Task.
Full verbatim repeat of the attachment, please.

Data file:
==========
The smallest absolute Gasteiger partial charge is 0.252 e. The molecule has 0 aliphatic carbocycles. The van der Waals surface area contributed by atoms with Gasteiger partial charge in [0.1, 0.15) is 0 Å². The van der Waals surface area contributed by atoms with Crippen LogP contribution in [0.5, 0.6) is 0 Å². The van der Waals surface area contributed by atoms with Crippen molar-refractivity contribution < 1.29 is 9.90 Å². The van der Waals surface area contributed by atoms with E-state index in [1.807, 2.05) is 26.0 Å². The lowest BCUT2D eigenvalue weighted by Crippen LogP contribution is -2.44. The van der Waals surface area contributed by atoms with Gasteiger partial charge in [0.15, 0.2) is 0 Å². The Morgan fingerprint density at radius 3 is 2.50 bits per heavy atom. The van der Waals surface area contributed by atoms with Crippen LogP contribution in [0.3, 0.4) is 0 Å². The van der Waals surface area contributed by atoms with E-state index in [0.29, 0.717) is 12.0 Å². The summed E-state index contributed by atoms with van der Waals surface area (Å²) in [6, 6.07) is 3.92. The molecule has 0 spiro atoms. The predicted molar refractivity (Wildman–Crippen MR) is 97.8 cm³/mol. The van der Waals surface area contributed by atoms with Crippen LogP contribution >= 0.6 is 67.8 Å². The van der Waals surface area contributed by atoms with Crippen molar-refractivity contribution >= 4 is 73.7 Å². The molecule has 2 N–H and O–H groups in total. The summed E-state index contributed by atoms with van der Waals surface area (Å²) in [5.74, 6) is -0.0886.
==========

The smallest absolute Gasteiger partial charge is 0.252 e. The molecule has 0 aliphatic carbocycles. The van der Waals surface area contributed by atoms with Gasteiger partial charge in [0.1, 0.15) is 0 Å². The van der Waals surface area contributed by atoms with Crippen LogP contribution in [0.5, 0.6) is 0 Å². The van der Waals surface area contributed by atoms with Crippen molar-refractivity contribution < 1.29 is 9.90 Å². The van der Waals surface area contributed by atoms with E-state index in [1.807, 2.05) is 26.0 Å². The lowest BCUT2D eigenvalue weighted by Crippen LogP contribution is -2.44. The van der Waals surface area contributed by atoms with Gasteiger partial charge in [0.15, 0.2) is 0 Å². The Morgan fingerprint density at radius 3 is 2.50 bits per heavy atom. The van der Waals surface area contributed by atoms with Crippen LogP contribution in [0.3, 0.4) is 0 Å². The van der Waals surface area contributed by atoms with E-state index in [0.29, 0.717) is 12.0 Å². The summed E-state index contributed by atoms with van der Waals surface area (Å²) in [6, 6.07) is 3.92. The molecule has 0 spiro atoms. The predicted molar refractivity (Wildman–Crippen MR) is 97.8 cm³/mol. The van der Waals surface area contributed by atoms with Crippen LogP contribution >= 0.6 is 67.8 Å². The van der Waals surface area contributed by atoms with Crippen molar-refractivity contribution >= 4 is 73.7 Å². The molecule has 2 N–H and O–H groups in total. The summed E-state index contributed by atoms with van der Waals surface area (Å²) in [5.74, 6) is -0.0886.